On February 24, we published a Tear Sheet suggesting what we call a “bearish diagonal” investment strategy using options on Union Pacific UNP. This strategy used two option legs – a “bearish call spread” paired with the purchase of a long-tenor Out-of-the-Money put option.
The call spread, consisting of a June 2017 call option sold at a strike price of $105 per share and a June 2017 call option purchased at a strike price of $125 per share generated a credit of $5.40 per share, implying an Effective Sell Price (ESP) of ($105.00 + $5.40 =) $110.40 per share.
This option expiration price will be determined by tomorrow’s closing price. If the stock settles below the ESP, your gain on this leg of the diagonal will just be the difference between the stock price and the ESP. If the stock settles above the ESP, your loss on the position will be the difference between the ESP and the stock price. For example, today’s closing price of $110.66 means a loss of ($110.66 – $110.40 =) $0.26 per share ($26.00 per contract).
Barring an enormous drop, the stock will likely settle above the strike price of $105.00. In the case that it does, most brokers will settle the difference in cash. For instance, if the shares close at $110.66, the broker will remove the $5.40 of premium from your escrow account and deduct an additional $0.26 from your cash balance.
I am never happy when a short-tenor position ends in a loss, and am of course, never happy when I recommend a position that ends in a loss. That said, for short-tenor options, random stock price movement is as likely to generate a loss as it is to generate a gain, so I like to keep that perspective.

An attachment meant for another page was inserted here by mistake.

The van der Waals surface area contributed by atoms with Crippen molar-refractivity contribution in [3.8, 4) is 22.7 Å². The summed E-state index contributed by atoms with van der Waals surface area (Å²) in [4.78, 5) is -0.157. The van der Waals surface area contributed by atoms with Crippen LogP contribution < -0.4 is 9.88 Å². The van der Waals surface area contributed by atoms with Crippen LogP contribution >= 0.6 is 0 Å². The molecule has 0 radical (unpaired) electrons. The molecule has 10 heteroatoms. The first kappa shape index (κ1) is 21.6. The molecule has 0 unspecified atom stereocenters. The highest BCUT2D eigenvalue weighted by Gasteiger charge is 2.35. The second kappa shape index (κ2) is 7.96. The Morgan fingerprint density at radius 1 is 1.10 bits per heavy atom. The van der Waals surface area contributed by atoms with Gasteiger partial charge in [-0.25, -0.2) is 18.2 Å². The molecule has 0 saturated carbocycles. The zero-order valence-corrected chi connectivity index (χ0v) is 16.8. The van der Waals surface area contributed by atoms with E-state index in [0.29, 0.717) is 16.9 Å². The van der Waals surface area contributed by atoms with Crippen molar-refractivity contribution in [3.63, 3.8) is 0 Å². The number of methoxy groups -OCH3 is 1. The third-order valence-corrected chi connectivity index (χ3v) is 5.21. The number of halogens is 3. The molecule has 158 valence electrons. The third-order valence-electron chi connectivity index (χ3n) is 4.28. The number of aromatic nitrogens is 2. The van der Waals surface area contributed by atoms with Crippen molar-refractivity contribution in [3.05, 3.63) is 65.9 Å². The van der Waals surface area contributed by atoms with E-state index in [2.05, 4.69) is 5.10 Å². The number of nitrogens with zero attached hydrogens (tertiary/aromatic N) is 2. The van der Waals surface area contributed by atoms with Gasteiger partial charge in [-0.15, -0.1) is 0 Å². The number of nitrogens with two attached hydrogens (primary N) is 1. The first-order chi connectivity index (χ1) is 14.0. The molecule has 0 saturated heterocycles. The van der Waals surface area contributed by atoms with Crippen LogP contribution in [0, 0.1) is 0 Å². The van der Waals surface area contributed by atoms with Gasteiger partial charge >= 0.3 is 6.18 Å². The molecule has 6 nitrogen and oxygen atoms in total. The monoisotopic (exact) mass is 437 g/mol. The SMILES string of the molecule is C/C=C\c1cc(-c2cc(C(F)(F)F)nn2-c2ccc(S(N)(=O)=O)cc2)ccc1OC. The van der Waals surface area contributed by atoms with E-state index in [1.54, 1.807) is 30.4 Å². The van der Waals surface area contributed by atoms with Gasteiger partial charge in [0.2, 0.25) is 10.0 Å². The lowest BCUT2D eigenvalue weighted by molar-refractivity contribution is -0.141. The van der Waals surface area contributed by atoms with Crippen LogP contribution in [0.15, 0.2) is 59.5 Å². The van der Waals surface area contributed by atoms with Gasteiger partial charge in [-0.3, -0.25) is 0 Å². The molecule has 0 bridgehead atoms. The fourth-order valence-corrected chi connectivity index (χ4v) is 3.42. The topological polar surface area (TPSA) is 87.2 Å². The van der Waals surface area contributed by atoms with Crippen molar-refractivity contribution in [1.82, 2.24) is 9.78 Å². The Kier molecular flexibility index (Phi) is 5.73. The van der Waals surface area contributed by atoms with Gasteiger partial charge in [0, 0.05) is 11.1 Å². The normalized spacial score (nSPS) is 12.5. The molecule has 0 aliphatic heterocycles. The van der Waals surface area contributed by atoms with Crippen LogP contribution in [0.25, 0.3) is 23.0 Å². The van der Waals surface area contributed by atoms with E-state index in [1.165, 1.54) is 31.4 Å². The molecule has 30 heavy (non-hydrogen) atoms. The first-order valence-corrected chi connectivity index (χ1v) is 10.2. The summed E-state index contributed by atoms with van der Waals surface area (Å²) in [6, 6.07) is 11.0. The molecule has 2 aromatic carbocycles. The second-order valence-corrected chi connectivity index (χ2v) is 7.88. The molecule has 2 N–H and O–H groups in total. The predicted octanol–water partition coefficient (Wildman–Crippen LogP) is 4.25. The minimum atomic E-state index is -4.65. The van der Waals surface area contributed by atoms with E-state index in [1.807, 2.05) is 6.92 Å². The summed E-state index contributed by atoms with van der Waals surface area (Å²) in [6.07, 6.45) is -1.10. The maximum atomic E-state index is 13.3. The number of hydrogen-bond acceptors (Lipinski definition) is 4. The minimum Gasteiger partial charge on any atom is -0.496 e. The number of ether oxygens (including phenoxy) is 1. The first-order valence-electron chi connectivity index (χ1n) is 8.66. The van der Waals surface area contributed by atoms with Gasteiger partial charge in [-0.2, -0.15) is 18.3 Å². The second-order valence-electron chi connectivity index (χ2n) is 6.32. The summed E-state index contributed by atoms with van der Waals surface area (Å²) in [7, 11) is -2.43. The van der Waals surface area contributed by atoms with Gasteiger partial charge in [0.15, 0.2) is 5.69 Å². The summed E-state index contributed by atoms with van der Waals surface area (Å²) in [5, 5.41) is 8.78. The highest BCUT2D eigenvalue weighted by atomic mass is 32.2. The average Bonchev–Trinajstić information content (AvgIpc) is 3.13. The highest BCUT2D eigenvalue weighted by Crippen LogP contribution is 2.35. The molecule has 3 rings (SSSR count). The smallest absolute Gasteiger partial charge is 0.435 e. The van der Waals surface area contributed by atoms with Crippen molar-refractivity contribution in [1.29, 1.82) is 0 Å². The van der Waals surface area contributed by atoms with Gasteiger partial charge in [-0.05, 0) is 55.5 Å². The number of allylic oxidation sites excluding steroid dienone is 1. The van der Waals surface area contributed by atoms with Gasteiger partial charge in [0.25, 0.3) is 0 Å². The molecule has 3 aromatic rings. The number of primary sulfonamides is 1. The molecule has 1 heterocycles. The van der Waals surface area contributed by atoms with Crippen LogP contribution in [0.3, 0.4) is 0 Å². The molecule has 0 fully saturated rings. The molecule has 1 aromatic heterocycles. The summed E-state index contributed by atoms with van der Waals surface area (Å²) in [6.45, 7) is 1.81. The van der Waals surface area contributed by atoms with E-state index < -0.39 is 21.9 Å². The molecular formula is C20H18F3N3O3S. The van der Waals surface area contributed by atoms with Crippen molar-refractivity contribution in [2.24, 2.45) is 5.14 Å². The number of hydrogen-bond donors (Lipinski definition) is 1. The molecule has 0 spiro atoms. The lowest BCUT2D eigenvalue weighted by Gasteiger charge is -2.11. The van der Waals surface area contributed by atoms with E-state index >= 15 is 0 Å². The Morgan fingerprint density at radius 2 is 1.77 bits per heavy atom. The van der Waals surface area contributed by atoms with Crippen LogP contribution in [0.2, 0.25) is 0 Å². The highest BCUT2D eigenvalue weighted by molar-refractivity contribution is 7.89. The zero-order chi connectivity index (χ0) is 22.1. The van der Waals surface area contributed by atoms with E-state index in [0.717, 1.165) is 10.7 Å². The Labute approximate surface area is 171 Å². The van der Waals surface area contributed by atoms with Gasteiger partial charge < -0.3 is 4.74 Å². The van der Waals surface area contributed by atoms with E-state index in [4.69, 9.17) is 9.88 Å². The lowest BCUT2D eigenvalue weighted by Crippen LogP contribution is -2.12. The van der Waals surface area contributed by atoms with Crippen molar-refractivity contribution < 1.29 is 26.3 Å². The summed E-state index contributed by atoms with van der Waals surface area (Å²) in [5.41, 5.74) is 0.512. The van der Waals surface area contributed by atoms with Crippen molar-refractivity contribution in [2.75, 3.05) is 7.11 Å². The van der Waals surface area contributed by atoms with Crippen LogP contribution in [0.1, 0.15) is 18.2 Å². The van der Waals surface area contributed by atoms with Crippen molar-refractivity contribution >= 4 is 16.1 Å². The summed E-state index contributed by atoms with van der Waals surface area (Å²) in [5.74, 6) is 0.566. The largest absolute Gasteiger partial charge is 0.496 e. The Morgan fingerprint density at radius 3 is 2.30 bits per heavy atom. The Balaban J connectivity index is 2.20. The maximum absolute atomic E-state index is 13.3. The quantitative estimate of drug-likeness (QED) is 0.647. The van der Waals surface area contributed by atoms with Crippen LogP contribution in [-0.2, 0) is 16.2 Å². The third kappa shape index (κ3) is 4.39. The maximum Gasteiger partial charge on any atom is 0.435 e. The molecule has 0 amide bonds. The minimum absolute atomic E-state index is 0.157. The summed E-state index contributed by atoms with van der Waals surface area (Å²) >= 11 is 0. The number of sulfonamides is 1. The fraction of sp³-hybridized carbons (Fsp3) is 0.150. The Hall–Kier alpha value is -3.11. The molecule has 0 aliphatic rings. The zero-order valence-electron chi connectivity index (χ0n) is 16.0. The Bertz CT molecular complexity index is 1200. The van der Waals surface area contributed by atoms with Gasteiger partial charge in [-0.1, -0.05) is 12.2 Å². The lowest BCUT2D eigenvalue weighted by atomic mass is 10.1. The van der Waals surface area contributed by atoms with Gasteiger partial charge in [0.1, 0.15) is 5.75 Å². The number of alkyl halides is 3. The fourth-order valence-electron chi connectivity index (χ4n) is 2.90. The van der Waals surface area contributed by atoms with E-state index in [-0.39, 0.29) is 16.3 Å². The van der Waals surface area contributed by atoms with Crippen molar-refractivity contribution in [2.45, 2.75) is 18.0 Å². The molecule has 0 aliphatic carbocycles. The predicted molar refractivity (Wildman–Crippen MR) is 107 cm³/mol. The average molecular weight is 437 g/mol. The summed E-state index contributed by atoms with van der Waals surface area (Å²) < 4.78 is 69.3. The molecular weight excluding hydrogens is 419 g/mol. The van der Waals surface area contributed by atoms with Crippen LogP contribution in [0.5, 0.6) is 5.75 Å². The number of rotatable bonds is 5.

In the Guided Tear Sheet on Union Pacific, I talk about portfolio management of this position in the case of a loss, so I invite members to review that lesson and review how to “chain together” short-term positions to take a long-term view on a company.
After recommending an investment, I always wait a few days before putting my own order in so that I don’t “front run” any of you. Half the time, this works in my favor. In this case, the stock price moved up a few dollars in the days after I published the original Tear Sheet, so I sold the call option struck at $110. The higher strike price helps me in term of this leg (i.e., I will get to realize more of the premium received), but because I received less on the call spread, I was able to defer less of my cost on the long-tenor put option.
I will publish another Tear Sheet on Monday recommending another short-tenor bearish call spread. Nothing has changed about my investment thesis and my operational forecasts still appear more than generous. Over the longer term, I am confident that the market will function as an accurate “weighing machine” as Benjamin Graham once said.
If you have questions or concerns about this strategy, please feel free to bring them to Office Hours!